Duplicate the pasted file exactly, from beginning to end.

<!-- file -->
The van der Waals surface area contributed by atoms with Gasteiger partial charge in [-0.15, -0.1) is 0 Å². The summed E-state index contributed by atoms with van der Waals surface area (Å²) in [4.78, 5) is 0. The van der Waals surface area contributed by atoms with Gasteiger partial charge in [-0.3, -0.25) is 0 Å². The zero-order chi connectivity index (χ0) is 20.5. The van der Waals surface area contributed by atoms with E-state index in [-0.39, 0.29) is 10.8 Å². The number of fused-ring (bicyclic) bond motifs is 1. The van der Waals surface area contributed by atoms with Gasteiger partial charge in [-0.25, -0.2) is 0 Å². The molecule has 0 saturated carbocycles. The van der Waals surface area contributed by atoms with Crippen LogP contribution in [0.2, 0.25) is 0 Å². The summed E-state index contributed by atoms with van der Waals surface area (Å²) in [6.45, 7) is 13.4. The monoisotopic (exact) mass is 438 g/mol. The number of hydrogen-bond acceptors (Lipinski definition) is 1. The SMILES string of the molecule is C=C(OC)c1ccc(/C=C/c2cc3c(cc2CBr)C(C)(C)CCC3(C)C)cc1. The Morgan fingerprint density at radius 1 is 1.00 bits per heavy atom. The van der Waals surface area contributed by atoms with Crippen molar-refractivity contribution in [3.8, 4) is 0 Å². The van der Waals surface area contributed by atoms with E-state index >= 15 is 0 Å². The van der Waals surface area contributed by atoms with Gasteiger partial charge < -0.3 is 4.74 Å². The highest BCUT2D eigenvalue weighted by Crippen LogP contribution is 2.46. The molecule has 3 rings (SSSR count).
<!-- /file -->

The van der Waals surface area contributed by atoms with Gasteiger partial charge in [-0.15, -0.1) is 0 Å². The summed E-state index contributed by atoms with van der Waals surface area (Å²) in [4.78, 5) is 0. The van der Waals surface area contributed by atoms with Gasteiger partial charge in [-0.3, -0.25) is 0 Å². The zero-order chi connectivity index (χ0) is 20.5. The van der Waals surface area contributed by atoms with E-state index in [-0.39, 0.29) is 10.8 Å². The number of fused-ring (bicyclic) bond motifs is 1. The van der Waals surface area contributed by atoms with Gasteiger partial charge in [-0.25, -0.2) is 0 Å². The molecule has 0 saturated carbocycles. The van der Waals surface area contributed by atoms with Crippen LogP contribution in [0.2, 0.25) is 0 Å². The summed E-state index contributed by atoms with van der Waals surface area (Å²) in [6.45, 7) is 13.4. The monoisotopic (exact) mass is 438 g/mol. The number of hydrogen-bond acceptors (Lipinski definition) is 1. The SMILES string of the molecule is C=C(OC)c1ccc(/C=C/c2cc3c(cc2CBr)C(C)(C)CCC3(C)C)cc1. The Morgan fingerprint density at radius 1 is 1.00 bits per heavy atom. The van der Waals surface area contributed by atoms with Crippen molar-refractivity contribution in [3.8, 4) is 0 Å². The van der Waals surface area contributed by atoms with E-state index >= 15 is 0 Å². The van der Waals surface area contributed by atoms with Gasteiger partial charge < -0.3 is 4.74 Å². The highest BCUT2D eigenvalue weighted by Crippen LogP contribution is 2.46. The molecule has 3 rings (SSSR count).